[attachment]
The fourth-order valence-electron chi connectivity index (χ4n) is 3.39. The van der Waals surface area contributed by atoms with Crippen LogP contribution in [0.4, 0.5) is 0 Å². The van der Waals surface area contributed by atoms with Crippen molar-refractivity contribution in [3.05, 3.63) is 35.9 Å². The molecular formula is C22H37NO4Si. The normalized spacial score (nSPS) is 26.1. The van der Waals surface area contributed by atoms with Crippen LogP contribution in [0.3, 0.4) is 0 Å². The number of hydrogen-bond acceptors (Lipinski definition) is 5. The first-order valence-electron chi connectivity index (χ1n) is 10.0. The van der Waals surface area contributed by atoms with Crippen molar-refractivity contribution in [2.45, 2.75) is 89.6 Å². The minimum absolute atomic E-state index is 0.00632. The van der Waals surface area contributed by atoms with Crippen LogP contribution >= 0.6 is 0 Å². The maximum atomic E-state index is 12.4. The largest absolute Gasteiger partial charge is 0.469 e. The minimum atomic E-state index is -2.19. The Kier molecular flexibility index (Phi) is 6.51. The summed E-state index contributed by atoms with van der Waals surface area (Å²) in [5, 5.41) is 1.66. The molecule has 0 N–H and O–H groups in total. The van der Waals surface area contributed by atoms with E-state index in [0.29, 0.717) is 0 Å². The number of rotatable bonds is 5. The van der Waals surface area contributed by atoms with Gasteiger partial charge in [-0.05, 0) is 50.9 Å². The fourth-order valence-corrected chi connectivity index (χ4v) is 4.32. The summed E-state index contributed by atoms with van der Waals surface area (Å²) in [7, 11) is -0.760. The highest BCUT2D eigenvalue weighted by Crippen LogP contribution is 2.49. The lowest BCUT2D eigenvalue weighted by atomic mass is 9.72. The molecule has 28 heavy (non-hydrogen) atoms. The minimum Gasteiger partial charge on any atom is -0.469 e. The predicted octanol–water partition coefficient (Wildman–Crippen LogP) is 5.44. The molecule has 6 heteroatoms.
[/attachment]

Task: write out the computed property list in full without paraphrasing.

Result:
The fourth-order valence-electron chi connectivity index (χ4n) is 3.39. The van der Waals surface area contributed by atoms with Crippen LogP contribution in [0.4, 0.5) is 0 Å². The van der Waals surface area contributed by atoms with Crippen molar-refractivity contribution in [3.05, 3.63) is 35.9 Å². The molecular formula is C22H37NO4Si. The normalized spacial score (nSPS) is 26.1. The van der Waals surface area contributed by atoms with Crippen LogP contribution in [0.3, 0.4) is 0 Å². The number of hydrogen-bond acceptors (Lipinski definition) is 5. The first-order valence-electron chi connectivity index (χ1n) is 10.0. The van der Waals surface area contributed by atoms with Crippen molar-refractivity contribution in [2.45, 2.75) is 89.6 Å². The minimum absolute atomic E-state index is 0.00632. The van der Waals surface area contributed by atoms with Crippen LogP contribution >= 0.6 is 0 Å². The maximum atomic E-state index is 12.4. The largest absolute Gasteiger partial charge is 0.469 e. The minimum atomic E-state index is -2.19. The Kier molecular flexibility index (Phi) is 6.51. The summed E-state index contributed by atoms with van der Waals surface area (Å²) in [5, 5.41) is 1.66. The molecule has 0 N–H and O–H groups in total. The van der Waals surface area contributed by atoms with E-state index in [0.29, 0.717) is 0 Å². The number of rotatable bonds is 5. The van der Waals surface area contributed by atoms with Gasteiger partial charge in [-0.05, 0) is 50.9 Å². The fourth-order valence-corrected chi connectivity index (χ4v) is 4.32. The summed E-state index contributed by atoms with van der Waals surface area (Å²) in [7, 11) is -0.760. The highest BCUT2D eigenvalue weighted by Crippen LogP contribution is 2.49. The lowest BCUT2D eigenvalue weighted by atomic mass is 9.72. The molecule has 28 heavy (non-hydrogen) atoms. The minimum Gasteiger partial charge on any atom is -0.469 e. The predicted octanol–water partition coefficient (Wildman–Crippen LogP) is 5.44. The molecule has 6 heteroatoms.